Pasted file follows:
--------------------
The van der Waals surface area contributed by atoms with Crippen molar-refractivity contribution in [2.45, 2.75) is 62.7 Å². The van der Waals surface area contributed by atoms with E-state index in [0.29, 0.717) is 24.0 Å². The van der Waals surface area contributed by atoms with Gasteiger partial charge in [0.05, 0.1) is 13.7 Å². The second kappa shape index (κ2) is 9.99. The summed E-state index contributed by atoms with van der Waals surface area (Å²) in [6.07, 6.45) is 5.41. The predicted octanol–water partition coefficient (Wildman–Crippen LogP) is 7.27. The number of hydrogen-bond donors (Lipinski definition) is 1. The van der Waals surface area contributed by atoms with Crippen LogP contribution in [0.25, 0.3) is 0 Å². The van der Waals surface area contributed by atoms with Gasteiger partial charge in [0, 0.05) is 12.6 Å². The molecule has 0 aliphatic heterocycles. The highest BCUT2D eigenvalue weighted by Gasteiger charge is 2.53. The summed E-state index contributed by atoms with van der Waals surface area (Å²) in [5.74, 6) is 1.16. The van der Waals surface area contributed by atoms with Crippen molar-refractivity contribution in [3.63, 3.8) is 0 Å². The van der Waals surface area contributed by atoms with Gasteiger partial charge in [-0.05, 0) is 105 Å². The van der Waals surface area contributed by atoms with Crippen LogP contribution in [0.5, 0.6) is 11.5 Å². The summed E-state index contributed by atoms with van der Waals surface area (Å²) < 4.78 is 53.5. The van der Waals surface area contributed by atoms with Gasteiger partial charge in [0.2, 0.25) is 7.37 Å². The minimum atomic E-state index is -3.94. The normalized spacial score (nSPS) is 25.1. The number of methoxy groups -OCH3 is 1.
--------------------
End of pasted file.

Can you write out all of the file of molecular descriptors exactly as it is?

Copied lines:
The van der Waals surface area contributed by atoms with Crippen molar-refractivity contribution in [2.45, 2.75) is 62.7 Å². The van der Waals surface area contributed by atoms with E-state index in [0.29, 0.717) is 24.0 Å². The van der Waals surface area contributed by atoms with Gasteiger partial charge in [0.05, 0.1) is 13.7 Å². The second kappa shape index (κ2) is 9.99. The summed E-state index contributed by atoms with van der Waals surface area (Å²) in [6.07, 6.45) is 5.41. The predicted octanol–water partition coefficient (Wildman–Crippen LogP) is 7.27. The number of hydrogen-bond donors (Lipinski definition) is 1. The van der Waals surface area contributed by atoms with Crippen LogP contribution in [0.25, 0.3) is 0 Å². The van der Waals surface area contributed by atoms with Gasteiger partial charge in [0, 0.05) is 12.6 Å². The molecule has 0 aliphatic heterocycles. The highest BCUT2D eigenvalue weighted by Gasteiger charge is 2.53. The summed E-state index contributed by atoms with van der Waals surface area (Å²) in [5.74, 6) is 1.16. The van der Waals surface area contributed by atoms with Crippen molar-refractivity contribution in [3.63, 3.8) is 0 Å². The van der Waals surface area contributed by atoms with Gasteiger partial charge in [-0.05, 0) is 105 Å². The van der Waals surface area contributed by atoms with Crippen LogP contribution in [0.5, 0.6) is 11.5 Å². The summed E-state index contributed by atoms with van der Waals surface area (Å²) < 4.78 is 53.5. The van der Waals surface area contributed by atoms with Gasteiger partial charge in [0.2, 0.25) is 7.37 Å². The minimum atomic E-state index is -3.94. The normalized spacial score (nSPS) is 25.1. The number of methoxy groups -OCH3 is 1.